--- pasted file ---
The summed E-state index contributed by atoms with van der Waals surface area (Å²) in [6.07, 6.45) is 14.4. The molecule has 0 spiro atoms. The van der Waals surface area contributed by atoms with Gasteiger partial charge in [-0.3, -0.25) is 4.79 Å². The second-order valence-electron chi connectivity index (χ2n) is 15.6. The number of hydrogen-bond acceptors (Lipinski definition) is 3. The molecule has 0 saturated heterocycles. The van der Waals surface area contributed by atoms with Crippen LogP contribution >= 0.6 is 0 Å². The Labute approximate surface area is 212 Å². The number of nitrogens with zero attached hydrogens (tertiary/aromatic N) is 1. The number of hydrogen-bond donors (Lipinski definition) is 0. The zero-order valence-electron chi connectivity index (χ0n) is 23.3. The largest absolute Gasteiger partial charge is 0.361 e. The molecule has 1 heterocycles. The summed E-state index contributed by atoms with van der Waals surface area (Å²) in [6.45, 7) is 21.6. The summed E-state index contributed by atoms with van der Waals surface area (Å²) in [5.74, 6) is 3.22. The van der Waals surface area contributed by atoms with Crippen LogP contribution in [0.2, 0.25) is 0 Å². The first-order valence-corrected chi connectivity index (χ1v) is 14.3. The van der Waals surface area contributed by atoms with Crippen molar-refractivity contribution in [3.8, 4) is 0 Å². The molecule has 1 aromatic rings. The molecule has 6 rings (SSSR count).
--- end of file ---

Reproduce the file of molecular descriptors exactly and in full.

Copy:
The summed E-state index contributed by atoms with van der Waals surface area (Å²) in [6.07, 6.45) is 14.4. The molecule has 0 spiro atoms. The van der Waals surface area contributed by atoms with Gasteiger partial charge in [-0.3, -0.25) is 4.79 Å². The second-order valence-electron chi connectivity index (χ2n) is 15.6. The number of hydrogen-bond acceptors (Lipinski definition) is 3. The molecule has 0 saturated heterocycles. The van der Waals surface area contributed by atoms with Crippen LogP contribution >= 0.6 is 0 Å². The Labute approximate surface area is 212 Å². The number of nitrogens with zero attached hydrogens (tertiary/aromatic N) is 1. The number of hydrogen-bond donors (Lipinski definition) is 0. The zero-order valence-electron chi connectivity index (χ0n) is 23.3. The largest absolute Gasteiger partial charge is 0.361 e. The molecule has 1 heterocycles. The summed E-state index contributed by atoms with van der Waals surface area (Å²) in [6.45, 7) is 21.6. The summed E-state index contributed by atoms with van der Waals surface area (Å²) in [5.74, 6) is 3.22. The van der Waals surface area contributed by atoms with Crippen LogP contribution in [0.2, 0.25) is 0 Å². The first-order valence-corrected chi connectivity index (χ1v) is 14.3. The van der Waals surface area contributed by atoms with Crippen molar-refractivity contribution in [3.8, 4) is 0 Å². The molecule has 1 aromatic rings. The molecule has 6 rings (SSSR count).